5 Things Worth Noting as DART Rail Turns 20

This year, DART is celebrating 20 years of the agency's yellow and white light-rail trains moving people around North Texas in one form or another.  DART's system traverses more than 90 miles of track, making it the longest light rail system in the country, and claims more than $8 billion in economic impact and $5 billion in transit-oriented development, according to the agency.

"DART rail is delivering new development in every community we serve. Dallas is enjoying a renewed downtown, new destinations, and better access to healthcare. Carrollton, Farmers Branch, Garland, Irving, Plano, Richardson and Rowlett each have new, vibrant transit-oriented communities that are gaining national attention," DART President Gary Thomas said in a statement issued Monday.

For all that DART has accomplished through its rail system, however, there are still parts of the system that drive commuters crazy — like Green Line's failure to actually take riders inside the perimeter of Love Field, the system's lack of late night service and general lack of frequency especially at night and on the weekends. As the rail system ages out of being a teenager, we thought we'd take a look back at it's long, halting history.

1. There was a time when it seemed like DART rail wasn't going to get built. — In the late '80s are early '90s, DART's plans for light rail were stuck in a limbo that should be familiar to anyone who's witnessed the fight over what to do with the Trinity River basin over the last 20 years. Voters defeated a plan to fund light rail with $1 billion in bonds in June 1988, leaving the agency to figure out a way to fund the project on its own. DART pared down its original vision for rail, which included 160 miles of tracks covering the vast majority of North Texas, and began building the system using primarily sales tax revenue from the 1 cent tax it charges member cities, in addition to some federal cash.

2.. DART rail has grown. A lot: When DART rail transported its first passengers 20 years ago, they could go all the way from the station at the intersection of Eighth and Corinth Streets in Oak Cliff to what was then known simply as Pearl Station, across the street from the Plaza of the America's. By the time the full first phase of the project opened early in January 1997, riders could get from the system's southern termini, the Westmoreland Station on the Red Line or the Illinois Station on the Blue Line, to as far north as the Park Lane Station on the Red Line and Mockingbird Station.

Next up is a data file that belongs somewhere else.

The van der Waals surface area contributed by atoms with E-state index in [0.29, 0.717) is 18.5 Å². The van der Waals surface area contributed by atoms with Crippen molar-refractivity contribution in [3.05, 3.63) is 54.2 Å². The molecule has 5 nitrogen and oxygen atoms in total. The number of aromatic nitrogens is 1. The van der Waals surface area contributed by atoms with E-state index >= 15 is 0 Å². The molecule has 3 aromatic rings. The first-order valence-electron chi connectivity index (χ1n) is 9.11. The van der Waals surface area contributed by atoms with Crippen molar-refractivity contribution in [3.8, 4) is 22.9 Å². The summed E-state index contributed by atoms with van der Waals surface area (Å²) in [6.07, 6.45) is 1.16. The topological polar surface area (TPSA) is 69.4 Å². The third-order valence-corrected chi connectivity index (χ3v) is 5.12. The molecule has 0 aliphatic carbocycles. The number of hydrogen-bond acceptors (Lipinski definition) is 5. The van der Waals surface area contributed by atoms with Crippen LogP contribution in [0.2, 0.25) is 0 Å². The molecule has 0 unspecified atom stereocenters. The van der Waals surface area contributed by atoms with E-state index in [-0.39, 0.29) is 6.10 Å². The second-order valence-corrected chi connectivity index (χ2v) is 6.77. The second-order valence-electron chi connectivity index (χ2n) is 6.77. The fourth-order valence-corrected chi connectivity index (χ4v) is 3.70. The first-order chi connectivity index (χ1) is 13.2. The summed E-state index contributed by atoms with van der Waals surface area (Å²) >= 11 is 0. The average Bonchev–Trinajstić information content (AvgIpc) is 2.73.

When the long-awaited UNT Dallas Station opens later this year, riders will be able to travel well over twice as far, from as far south as the college campus near Interstate 20 to DART's northernmost point at Parker Road Station in Plano. If you're willing to sit through a very long ride, you can even take the Orange Line northwest to DFW Airport. What started as a 20-mile system is now four times that size.
3. We could have had a monorail: In between the failed bond election in 1998 and DART breaking ground on the first piece of the light rail system (the tunnel along San Jacinto Street in downtown that connects trains from Pearl Station to Cityplace Station) in 1990 there was a push to replace the inner-core of the rail system with a monorail.

"The question is, will DART switch horses in midstream? DART insists it was handed a mandate in June to cut expenses and build something quick and cheap. It is a cynical retreat that does not respond to what citizens have been saying in the latest round of community meetings: It is hard to be a DART user. Bus service is sketchy, and, if you follow their reasoning, anything else DART runs will be equally frustrating unless something bold, like line-haul monorail, is adopted for the new plan, constructed and operated by people who understand monorail technology," Anne Dickson wrote in The Dallas Morning News in 1989, which can't help but make us think of this: 
4. DART has done a pretty good job of following through on the vision it started building: Chastened by the bond election, DART stripped down its vision for rail to something like the map you can see below. Despite delays in opening what are now known as the Orange and Green Lines (the northwest and southeast lines on the map), we did finally get trains going to the State Fair in 2009 and DFW Airport's Terminal A in 2014. About all that didn't happen that was initially projected is door-to-door rail at Love Field and the rail connection from the Trinity Railway Express' CentrePort station to DFW's terminals.
5. That being said, we're still missing the Cotton Belt and D2. After the UNT-Dallas station opens, that will be it for awhile. Thanks to stagnant sales tax revenues, DART was forced to indefinitely postpone much of its followup for the rail system, the 2030 Plan. The long awaited Cotton Belt line, the one that was supposed to form an east-west connection across the northern suburbs to DFW Airport and finally bring Addison into the rail fold, sits in limbo, with the most hopeful projections predicting service that could begin on a portion of the line by 2035. D2, the second rail line through downtown, still faces fighting over its routing and funding challenges — DART needs federal money to build the second downtown line, and the feds want the city to commit before forking over the cash. 
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Stephen Young has written about Dallas news for the Observer since 2014. He's a Dallas native and a graduate of the University of North Texas.
Contact: Stephen Young